SRV tone

soloben347

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Hey does any think id be able to get a tone like this when he kicks in the extra gain for leads with a peavey classic 50 and a tube scremer? [ame=http://ca.youtube.com/watch?v=tWLw7nozO_U]YouTube - Stevie Ray Vaughan - Texas Flood (Long version!)[/ame]
 

5F6-A

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I'd say you could get fairly close. Much of SRV's tone was due to his fingers and how he attacked the guitar.
 

soloben347

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yes i know that but just wonderin if a peavey c 50 and tubescreamer would do the sound work

thanks.
 

Jason

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Nice fresh thick strings would help tremendously as well.
 

soloben347

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yea I use 11's on my guitars for a fat SRV tone and always keep my bass and mids fairly high but im justin wondering basically before i purchase the amp if it would get this knd of sound i got my answer.

also if anyone knows what tubes stevie used thatd be helpful thanks
 

TM1

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Stevie also tuned down a 1/2 step and used a combination of amps all on at the same time. If he had to play at low volumes it was usually a Fender Vibrosonic and a Dumble together. I saw him alot back in the early `80's before he made it big.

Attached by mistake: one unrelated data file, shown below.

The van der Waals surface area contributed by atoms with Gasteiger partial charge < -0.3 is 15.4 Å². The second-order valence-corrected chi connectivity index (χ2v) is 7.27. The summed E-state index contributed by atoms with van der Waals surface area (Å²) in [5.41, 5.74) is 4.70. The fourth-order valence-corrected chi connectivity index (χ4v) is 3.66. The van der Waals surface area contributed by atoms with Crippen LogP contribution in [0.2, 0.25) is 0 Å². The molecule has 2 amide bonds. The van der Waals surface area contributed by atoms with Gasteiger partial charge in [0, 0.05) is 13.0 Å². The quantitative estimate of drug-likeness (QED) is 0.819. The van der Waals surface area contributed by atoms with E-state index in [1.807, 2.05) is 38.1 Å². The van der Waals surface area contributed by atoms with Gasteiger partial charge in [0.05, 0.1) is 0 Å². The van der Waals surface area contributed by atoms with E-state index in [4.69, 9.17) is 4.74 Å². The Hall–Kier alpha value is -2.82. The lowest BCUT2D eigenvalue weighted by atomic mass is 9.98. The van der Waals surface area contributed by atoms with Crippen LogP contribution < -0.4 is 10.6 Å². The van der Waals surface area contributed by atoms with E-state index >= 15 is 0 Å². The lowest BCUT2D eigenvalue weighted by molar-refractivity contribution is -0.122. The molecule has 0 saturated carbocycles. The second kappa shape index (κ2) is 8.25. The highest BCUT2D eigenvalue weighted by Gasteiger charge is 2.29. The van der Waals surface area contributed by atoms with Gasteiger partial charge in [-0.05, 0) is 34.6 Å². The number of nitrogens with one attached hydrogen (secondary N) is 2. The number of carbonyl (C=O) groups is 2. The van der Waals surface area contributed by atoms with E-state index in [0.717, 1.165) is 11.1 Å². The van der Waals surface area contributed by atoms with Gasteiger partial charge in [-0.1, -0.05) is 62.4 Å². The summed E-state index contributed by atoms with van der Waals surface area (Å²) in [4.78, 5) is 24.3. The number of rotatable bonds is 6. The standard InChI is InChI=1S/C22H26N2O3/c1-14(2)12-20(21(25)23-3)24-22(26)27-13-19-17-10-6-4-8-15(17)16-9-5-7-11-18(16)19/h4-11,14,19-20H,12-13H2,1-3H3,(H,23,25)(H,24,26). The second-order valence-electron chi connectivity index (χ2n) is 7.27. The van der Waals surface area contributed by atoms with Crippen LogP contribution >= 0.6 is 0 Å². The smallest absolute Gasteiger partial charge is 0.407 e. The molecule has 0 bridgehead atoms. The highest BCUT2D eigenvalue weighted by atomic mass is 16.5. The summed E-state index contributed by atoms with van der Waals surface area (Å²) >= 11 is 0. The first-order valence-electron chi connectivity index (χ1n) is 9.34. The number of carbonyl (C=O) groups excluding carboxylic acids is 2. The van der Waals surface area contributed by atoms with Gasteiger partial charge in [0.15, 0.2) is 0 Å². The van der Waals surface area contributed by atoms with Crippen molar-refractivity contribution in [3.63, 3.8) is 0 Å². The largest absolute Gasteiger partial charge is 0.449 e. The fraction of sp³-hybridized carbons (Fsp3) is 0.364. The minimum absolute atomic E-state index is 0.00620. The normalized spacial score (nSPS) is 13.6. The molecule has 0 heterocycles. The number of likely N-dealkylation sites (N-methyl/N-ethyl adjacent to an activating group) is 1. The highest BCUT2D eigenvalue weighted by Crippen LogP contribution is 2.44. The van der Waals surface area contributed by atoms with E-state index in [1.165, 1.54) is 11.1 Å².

Jason

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Yea Peavey Classics are great tube amps, one of those should do you fine. Are you SURE you want the 50 though? Do you have any idea how loud a 50 watt tube amp is? Plus.. with tube amps you really have to CRANK them to get proper sound. I have a Classic 30 and it is WAYY too loud to even think about playing here at home. Honestly even the 30 watter is too loud for playing gigs at bars.

Tube amps sound absolutely horrible if they're not cranked up loud enough, so keep that in mind. I might suggest you look into something in the 5-15 watt range for home playing. Epiphone makes a 5 watt halfstack that's been getting rave reviews. Another alternative is to buy an attenuator which will allow you to have all the tubes cranked up and still turn down the volume to the speaker.. Keep in mind though, putting a small amount of sound through a big speaker isn't going to sound quite "right" either... so my advice is to go with a smaller tube amp unless you actually have a need to play insanely loud... like if you're going to be playing some pretty BIG shows.
 

soloben347

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the shows i play are just bars nothin to big i guess ill get the c30 but is it say louder then a 100 watt solid state?

and i hear the tubes in it rattle at high volumes